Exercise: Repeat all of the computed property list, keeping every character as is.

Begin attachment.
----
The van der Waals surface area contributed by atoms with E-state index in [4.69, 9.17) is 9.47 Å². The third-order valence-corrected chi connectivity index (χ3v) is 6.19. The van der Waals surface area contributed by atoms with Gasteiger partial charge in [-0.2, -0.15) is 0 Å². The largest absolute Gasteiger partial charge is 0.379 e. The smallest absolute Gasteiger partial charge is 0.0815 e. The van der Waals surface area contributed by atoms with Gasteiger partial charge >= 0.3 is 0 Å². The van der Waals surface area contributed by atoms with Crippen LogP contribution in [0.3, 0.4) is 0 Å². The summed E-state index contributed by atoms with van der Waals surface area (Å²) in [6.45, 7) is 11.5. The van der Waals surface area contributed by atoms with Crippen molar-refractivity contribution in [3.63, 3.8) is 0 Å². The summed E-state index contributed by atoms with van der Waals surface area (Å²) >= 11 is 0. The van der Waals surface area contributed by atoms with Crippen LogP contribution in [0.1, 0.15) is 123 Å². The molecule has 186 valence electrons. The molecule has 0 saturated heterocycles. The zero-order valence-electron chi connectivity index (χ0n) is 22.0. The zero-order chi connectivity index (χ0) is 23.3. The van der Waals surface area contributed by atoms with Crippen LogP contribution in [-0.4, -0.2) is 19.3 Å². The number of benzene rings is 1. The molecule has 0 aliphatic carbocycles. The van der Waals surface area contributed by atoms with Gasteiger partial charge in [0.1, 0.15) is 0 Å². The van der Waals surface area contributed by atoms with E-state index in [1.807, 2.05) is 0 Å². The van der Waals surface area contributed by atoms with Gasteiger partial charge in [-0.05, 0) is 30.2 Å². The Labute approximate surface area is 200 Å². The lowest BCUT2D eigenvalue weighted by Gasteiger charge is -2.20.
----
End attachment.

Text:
The van der Waals surface area contributed by atoms with E-state index in [4.69, 9.17) is 9.47 Å². The third-order valence-corrected chi connectivity index (χ3v) is 6.19. The van der Waals surface area contributed by atoms with Gasteiger partial charge in [-0.2, -0.15) is 0 Å². The largest absolute Gasteiger partial charge is 0.379 e. The smallest absolute Gasteiger partial charge is 0.0815 e. The van der Waals surface area contributed by atoms with Gasteiger partial charge >= 0.3 is 0 Å². The van der Waals surface area contributed by atoms with Crippen LogP contribution in [0.3, 0.4) is 0 Å². The summed E-state index contributed by atoms with van der Waals surface area (Å²) in [6.45, 7) is 11.5. The van der Waals surface area contributed by atoms with Crippen molar-refractivity contribution in [3.63, 3.8) is 0 Å². The summed E-state index contributed by atoms with van der Waals surface area (Å²) >= 11 is 0. The van der Waals surface area contributed by atoms with Crippen LogP contribution in [0.1, 0.15) is 123 Å². The molecule has 186 valence electrons. The molecule has 0 saturated heterocycles. The zero-order valence-electron chi connectivity index (χ0n) is 22.0. The zero-order chi connectivity index (χ0) is 23.3. The van der Waals surface area contributed by atoms with Crippen LogP contribution in [-0.4, -0.2) is 19.3 Å². The number of benzene rings is 1. The molecule has 0 aliphatic carbocycles. The van der Waals surface area contributed by atoms with Gasteiger partial charge in [0.1, 0.15) is 0 Å². The van der Waals surface area contributed by atoms with E-state index in [1.807, 2.05) is 0 Å². The van der Waals surface area contributed by atoms with Gasteiger partial charge in [-0.05, 0) is 30.2 Å². The Labute approximate surface area is 200 Å². The lowest BCUT2D eigenvalue weighted by Gasteiger charge is -2.20.